- 1. Avocados
- 2. Butter
- 3. Chocolate
- 4. Corn
- 5. Almonds
- 6. Coffee
- 7. Soy
- 8. Red Wine
- 9. Potatoes
- 10. Pork
Avocados provide a substantial amount of healthy monounsaturated fatty acids (MUFA). They are a naturally nutrient-dense food and contain nearly 20 vitamins and minerals. Research has shown that it helps decrease the risk of obesity, diabetes, heart disease and overall mortality while promoting a healthy complexion and hair and increased energy.
Ok ok hear us out. We know butter is the sin of all sins when it comes to healthy foods, but what we learned shocked us! Butter is rich in fat-soluble vitamins and fatty acids. These are surprisingly good health benefits, so don’t be too scared of real butter.
As long as its the dark stuff containing over 70 percent cocoa, you can consider chocolate a health food. Chocolate is high in antioxidants, fiber, and other vitamins and minerals, and it can even help lower your cholesterol, according to a study in the Journal Of Nutrition.
A lot of people consider corn a throwaway vegetable but it’s really a whole grain, says Sass. 90% of Americans don’t get the recommended 3 daily servings of whole grains, and corn can be a great mix-in for salads, and vegetable side-dishes to add a boost to your daily diet. Another benefit of corn is that it’s packed with antioxidants. One study even found that corn has twice the amount of antioxidants found in Apples. In America, corn is in peak season in October and November; try it for your fall diet.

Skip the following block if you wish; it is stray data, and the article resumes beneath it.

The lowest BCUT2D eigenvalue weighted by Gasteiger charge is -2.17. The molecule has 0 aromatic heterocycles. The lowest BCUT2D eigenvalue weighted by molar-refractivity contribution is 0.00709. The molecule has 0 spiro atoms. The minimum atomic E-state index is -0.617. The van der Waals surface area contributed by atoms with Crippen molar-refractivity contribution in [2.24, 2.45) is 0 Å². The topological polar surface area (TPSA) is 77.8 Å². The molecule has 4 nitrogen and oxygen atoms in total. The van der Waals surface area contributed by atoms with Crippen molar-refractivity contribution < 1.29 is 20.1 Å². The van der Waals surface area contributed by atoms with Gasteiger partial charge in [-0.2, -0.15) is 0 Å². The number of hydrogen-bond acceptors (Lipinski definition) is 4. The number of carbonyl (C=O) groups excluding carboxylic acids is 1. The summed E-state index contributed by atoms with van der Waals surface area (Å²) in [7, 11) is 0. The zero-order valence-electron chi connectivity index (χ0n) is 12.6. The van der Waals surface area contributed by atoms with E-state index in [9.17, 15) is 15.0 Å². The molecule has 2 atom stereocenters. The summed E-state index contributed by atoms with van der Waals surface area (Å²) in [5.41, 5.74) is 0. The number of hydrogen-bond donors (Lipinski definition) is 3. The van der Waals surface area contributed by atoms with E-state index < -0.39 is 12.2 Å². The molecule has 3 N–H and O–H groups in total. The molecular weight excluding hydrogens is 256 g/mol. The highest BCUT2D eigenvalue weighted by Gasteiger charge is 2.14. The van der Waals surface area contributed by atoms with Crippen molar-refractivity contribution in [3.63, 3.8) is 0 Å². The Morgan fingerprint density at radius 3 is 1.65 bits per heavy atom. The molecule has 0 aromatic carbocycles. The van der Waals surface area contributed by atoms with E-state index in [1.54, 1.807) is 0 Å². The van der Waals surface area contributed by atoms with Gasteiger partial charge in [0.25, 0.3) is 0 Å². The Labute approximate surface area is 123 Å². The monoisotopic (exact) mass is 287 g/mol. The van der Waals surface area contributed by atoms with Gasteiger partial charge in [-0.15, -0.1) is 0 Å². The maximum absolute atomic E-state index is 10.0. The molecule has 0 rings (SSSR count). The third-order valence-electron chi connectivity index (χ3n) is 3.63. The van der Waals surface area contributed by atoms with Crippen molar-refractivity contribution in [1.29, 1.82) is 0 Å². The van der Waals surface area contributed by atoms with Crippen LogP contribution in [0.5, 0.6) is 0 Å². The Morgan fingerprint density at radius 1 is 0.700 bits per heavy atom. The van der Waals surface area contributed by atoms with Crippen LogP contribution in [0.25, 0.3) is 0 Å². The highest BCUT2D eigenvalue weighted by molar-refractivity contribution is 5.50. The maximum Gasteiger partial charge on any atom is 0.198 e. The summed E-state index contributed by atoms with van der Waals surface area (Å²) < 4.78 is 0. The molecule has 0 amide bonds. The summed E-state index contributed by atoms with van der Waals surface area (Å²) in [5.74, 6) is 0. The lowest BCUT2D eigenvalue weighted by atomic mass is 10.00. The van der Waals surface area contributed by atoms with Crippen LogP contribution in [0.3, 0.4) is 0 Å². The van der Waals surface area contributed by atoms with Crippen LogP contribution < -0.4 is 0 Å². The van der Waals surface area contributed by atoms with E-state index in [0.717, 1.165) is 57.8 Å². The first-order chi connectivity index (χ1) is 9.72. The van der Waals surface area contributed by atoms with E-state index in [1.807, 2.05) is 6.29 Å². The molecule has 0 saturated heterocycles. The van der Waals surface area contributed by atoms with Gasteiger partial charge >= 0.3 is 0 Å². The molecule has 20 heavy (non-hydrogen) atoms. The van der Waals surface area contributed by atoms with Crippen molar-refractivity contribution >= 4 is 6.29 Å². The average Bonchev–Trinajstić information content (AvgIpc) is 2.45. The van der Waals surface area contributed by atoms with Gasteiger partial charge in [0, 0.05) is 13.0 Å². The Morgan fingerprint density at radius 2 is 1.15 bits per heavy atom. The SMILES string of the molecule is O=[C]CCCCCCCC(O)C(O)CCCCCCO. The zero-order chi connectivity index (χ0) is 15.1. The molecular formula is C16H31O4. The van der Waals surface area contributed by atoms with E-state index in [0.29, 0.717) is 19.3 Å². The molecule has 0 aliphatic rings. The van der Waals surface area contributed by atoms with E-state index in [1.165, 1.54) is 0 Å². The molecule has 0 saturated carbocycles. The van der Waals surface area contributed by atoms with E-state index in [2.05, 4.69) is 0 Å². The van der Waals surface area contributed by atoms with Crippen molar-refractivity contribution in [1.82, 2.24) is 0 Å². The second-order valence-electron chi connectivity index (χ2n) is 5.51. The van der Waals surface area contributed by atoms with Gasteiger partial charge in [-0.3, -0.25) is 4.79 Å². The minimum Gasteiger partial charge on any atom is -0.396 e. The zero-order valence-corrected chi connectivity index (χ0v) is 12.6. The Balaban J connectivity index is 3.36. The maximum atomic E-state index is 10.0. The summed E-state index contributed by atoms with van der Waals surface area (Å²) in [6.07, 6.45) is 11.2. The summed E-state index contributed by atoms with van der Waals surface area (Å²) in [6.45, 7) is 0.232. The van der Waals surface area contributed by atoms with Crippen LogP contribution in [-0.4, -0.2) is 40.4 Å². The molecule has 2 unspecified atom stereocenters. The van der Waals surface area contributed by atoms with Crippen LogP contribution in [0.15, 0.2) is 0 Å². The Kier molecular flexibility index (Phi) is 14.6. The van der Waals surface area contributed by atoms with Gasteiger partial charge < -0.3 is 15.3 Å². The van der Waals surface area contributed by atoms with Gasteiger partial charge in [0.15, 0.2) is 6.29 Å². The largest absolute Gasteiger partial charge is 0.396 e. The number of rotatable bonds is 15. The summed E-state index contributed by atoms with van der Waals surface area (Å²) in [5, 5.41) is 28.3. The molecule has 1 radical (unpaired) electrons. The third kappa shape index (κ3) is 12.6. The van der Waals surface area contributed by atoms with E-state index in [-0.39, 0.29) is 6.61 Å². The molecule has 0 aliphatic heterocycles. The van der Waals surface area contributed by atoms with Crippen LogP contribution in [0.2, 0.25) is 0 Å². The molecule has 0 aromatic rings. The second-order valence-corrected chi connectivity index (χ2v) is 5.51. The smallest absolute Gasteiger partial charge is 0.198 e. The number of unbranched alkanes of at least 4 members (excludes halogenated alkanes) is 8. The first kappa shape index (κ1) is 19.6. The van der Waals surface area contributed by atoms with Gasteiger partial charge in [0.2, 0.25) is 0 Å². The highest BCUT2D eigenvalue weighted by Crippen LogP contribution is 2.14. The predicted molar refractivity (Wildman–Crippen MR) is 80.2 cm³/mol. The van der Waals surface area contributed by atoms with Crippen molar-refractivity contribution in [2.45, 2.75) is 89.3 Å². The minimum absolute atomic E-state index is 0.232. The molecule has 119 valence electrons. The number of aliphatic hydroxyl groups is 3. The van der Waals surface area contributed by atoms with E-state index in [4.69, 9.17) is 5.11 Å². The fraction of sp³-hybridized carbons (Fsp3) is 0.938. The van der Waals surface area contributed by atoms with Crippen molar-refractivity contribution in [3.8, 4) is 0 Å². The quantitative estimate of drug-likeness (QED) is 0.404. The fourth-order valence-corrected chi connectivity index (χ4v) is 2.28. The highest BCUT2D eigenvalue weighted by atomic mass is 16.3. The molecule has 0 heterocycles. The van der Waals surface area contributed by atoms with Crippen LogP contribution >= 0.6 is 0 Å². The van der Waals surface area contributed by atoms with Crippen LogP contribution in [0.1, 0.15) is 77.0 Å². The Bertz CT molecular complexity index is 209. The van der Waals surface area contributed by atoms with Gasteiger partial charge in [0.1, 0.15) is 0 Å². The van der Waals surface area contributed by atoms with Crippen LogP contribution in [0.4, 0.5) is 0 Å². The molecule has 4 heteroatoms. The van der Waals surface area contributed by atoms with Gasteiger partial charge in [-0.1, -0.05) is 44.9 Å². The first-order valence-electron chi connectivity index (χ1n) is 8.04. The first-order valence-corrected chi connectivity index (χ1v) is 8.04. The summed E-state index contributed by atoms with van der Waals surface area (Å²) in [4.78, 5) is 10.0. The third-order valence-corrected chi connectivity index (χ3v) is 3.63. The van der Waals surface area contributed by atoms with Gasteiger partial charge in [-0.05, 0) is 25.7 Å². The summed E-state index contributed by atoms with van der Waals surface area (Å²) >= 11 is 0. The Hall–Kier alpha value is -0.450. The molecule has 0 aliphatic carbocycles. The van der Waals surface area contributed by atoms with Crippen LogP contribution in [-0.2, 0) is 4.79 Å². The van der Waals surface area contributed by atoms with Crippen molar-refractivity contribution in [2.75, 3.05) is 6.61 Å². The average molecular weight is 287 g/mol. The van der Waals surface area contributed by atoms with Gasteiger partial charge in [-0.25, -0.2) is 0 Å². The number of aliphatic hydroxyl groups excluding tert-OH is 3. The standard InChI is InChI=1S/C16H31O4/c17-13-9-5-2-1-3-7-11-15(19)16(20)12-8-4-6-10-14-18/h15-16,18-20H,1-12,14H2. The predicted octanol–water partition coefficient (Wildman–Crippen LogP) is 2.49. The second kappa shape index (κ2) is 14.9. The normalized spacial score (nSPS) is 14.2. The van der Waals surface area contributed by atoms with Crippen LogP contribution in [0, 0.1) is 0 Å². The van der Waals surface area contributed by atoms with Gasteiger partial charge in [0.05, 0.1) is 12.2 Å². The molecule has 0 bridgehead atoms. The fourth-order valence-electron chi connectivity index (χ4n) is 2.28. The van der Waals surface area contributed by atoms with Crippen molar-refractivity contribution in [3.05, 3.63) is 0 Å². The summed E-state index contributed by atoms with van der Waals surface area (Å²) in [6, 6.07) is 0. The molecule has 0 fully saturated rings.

Almonds significantly boost levels of vitamin E in the bloodstream. Vitamin E is a powerful antioxidant that defends your cells against damage prevents artery-clogging oxidation of cholesterol. It contains healthy fats that help in weight loss.
Our coffee addicts will love this one! Did you know that a coffee a day might actually increase your lifespan? Coffee on it’s own is extremely high in antioxidants. Don’t get too caught up in riding the coffee wave because more than one cup a day might cause negative symptoms like increasing your high rate causing anxiety.
“Soy products have lately gotten a bad rap, yet soy foods have substantial health benefits,” says Masley. “Of course, we are only talking about organic, non-GMO soy, but one to two servings per day of edamame or soy milk will improve cholesterol profiles, improve blood sugar control, provide a great source of dietary fiber, and improve menopause symptoms.”
We had to get alcohol on here somewhere! Moderate amounts of red wine have a lot of benefits, including raising your good cholesterol (HDL) levels and helping to prevent blood clots and plaque formation in arteries. Red wine is also rich in flavonoids and resveratrol, the antioxidants that are said to help prevent cellular damage. Recent studies even suggest red wine can lower the risk of heart disease! For a choice of red, I love Charter Oaks wine because they use no chemicals in the fermentation process or through secondary fermentation, which makes the wine much more natural than the larger commercial and industrial wineries.
“Potatoes are associated with comfort foods like French fries and mashed potatoes, which are loaded with fat,” says Jennifer Glockner, RDN over email. “In addition, they are thought of as a white starchy vegetable without health benefits. However, just a plain baked or roasted potato actually does have health benefits for your heart and brain. Potato is rich in potassium, vitamin B6, vitamin C, and fiber.”
Though known for being packed with sodium when turned into ham and bacon, fresh cuts of tenderloin can be as healthy a choice as lean chicken for protein, with 29 grams of protein in a loin chop. Fresh loin cuts of pork have a ton of B vitamins like B-6, and niacin, which can help lower cholesterol levels. Avoid fried and cured pork, like ham, bacon or ribs – the only thing you’ll get from these kinds of pork are inches to your waistline.